Mel Small

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Category: Bites88 Food & Drink3

Year: 201014 200916 200916 200817 200724 200620

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Upper crusty A retro spin on dining at the Ford estate July 21, 2010
Italian history Italian history March 08, 2006

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  • Dinner and show
  • Dinner and show

    Birmingham's Zazios mixes theater and cooking at its chef's table
  • Protein power

    Lockhart's adds slow-style barbecue to Royal Oak's menu
      Lockhart’s, named after a town reputed to be the barbecue capital of Texas, is in Royal Oak opposite City Hall. Handsomely retrofitted on the high-ceilinged first floor of an old bank building, with distressed brick framing huge picture windows that look out at the street traffic at the corner of Third and Williams, it can handle as many as 150 at its bare wooden tables. Diners are greeted with a complimentary mason jar full of spicy pickled vegetables, which is among the most incendiary preparations on the thin paper menu. In his stainless-steel open kitchen, Bubba turns out reasonably priced, hefty portions, with appetizers averaging around $8, sandwiches with one side around $9 and barbecue plates with two sides around $13. Among those appetizers, it is difficult to resist burnt ends, little brisket cubes that have been double-rubbed and double-smoked. The mains, served authentically on paper in metal trays and with a white bread sopper, involve brisket, ribs, pulled pork, sausage, chicken and ham, and combinations thereof, all smoked ever so slowly over local white oak and hickory. One can sample most of the meats in the “special” combo of brisket, half-rack of ribs, sausage and pulled pork. The thin slices of brisket are well-trimmed and tender, as are the ribs. Barbecue is best washed down with beer. All 15 beers on tap ($6.50 a pint) are from Michigan.
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  • Aged to perfection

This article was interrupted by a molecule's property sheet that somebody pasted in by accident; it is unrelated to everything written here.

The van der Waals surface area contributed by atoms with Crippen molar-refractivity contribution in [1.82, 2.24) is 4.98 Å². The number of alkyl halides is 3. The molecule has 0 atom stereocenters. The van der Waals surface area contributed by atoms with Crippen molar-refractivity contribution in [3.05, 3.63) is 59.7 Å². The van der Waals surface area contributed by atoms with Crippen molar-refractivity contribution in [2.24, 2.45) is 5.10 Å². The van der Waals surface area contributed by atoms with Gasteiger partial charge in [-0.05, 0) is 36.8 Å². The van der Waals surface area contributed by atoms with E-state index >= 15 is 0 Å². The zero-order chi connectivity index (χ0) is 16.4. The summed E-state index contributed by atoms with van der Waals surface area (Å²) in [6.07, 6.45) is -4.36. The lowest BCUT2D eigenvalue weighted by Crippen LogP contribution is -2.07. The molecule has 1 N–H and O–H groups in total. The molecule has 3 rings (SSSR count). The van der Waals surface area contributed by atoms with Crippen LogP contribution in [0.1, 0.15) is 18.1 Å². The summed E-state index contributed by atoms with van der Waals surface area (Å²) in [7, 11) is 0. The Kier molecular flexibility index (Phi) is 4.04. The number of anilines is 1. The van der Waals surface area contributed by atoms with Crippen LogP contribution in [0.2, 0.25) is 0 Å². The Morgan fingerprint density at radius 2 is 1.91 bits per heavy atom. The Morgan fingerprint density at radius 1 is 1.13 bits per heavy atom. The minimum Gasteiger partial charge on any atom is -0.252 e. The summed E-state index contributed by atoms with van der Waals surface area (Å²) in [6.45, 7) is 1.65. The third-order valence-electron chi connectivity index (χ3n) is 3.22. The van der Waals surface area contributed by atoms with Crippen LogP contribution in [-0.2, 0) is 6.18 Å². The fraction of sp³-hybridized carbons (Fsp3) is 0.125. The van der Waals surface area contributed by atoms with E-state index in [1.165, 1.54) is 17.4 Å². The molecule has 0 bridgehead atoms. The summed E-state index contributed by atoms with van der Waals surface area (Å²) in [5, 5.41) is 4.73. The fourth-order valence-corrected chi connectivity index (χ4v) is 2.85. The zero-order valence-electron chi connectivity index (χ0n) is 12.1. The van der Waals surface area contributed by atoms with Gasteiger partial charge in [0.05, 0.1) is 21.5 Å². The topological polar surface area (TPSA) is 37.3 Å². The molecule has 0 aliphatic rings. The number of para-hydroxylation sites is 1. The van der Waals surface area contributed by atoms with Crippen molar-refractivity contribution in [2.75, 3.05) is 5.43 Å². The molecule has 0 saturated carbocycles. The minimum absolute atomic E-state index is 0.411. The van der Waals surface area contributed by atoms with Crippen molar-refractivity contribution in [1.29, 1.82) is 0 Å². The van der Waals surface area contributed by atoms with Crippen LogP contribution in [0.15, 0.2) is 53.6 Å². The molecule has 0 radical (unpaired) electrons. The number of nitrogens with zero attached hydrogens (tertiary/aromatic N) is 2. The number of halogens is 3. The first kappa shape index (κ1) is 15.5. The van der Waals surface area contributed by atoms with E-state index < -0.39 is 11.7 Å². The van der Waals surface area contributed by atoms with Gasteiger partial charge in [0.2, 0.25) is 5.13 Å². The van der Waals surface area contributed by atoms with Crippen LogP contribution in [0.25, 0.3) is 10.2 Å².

• Aged to perfection

    Spanning generations, Vivio's is an Eastern Market crowd-pleaser
      For more than 40 years, the Vivio family has been pouring suds and dishing out thick burgers to an unusually wide variety of neighborhood characters, tailgaters (shuttles provided) and produce shoppers from their venerable building in the heart of Eastern Market. Erected in 1892 to serve as a German community center, it soon became a tavern, placing it among the oldest structures in Detroit to continuously host a watering hole. Virtually all of the familiar items on the long menu are less than $10. Among the appetizers are five mussel choices, the most renowned of which float, along with celery chunks, in Bloody Mary mix, vodka and garlic sauce. Bottles of Vivio’s secret-recipe mix, which certainly perks up the sweet little mollusks, are available for purchase on-site as well as at specialty stores, along with their house-made mustard. The dinner-sized salads run the gamut from Jamaican jerk chicken to a large and crisp taco bowl harboring tangy ground beef tidbits mixed in with green onions, diced tomatoes and cheddar cheese, and accompanied by sour cream and a rather mild salsa. As for heartier fare, the burgers — cheese, bacon, Sante Fe, Cajun, bleu and the healthier salmon, veggie and buffalo — that come with a mound of slightly undercooked fries, rank among the city’s better renditions of that staple. To wash all this down, Vivio’s provides 12 beers on tap and 10 bottles, highlighted by Castello, a new-to-this-country, refreshing, light Italian lager ($3).
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  • High-toned pie

    Pizzeria Biga sports special dough and small plates
      Biga is a pizzeria plus — pizza is the only main course, but Del Signore’s menu includes home-fashioned charcuterie and cheeses from Bacco, six attractive salads and a handful of small-plates palate-teasers. Among the salads ($5.50 to $9.50), navel orange is a keeper, with orange sections floating in oil accompanied by olives, onion, and parsley. The more familiar chop salad with tidbits of hearts of palm, artichokes, egg, tomato, cucumber, onion, gorgonzola and ceci beans bursts with freshness. The crusty house-made Italian bread that comes with is exemplary. All of this is the prelude to the pizza and its fermented starter dough (biga) composed of a carefully calibrated blend (“an ancient method”) of flour, purified water and sea salt, all kept at 68 degrees. The resulting dough serves as the foundation for 12-inch ($9-$14) and 18-inch ($14.50-$22) round, thin pizzas that can be selected from a dozen house creations, as well as a nearly infinite number of self-designed pies, with toppings as exotic as duck prosciutto, lardo (pig fat), rapini and vinegar peppers. Those who are red-sauce-averse will be happy with the white-pie options. The desserts, highlighted by house-made gelati (try the cappuccino) and the more-than-perfunctory cannoli, are another of Biga’s strengths.
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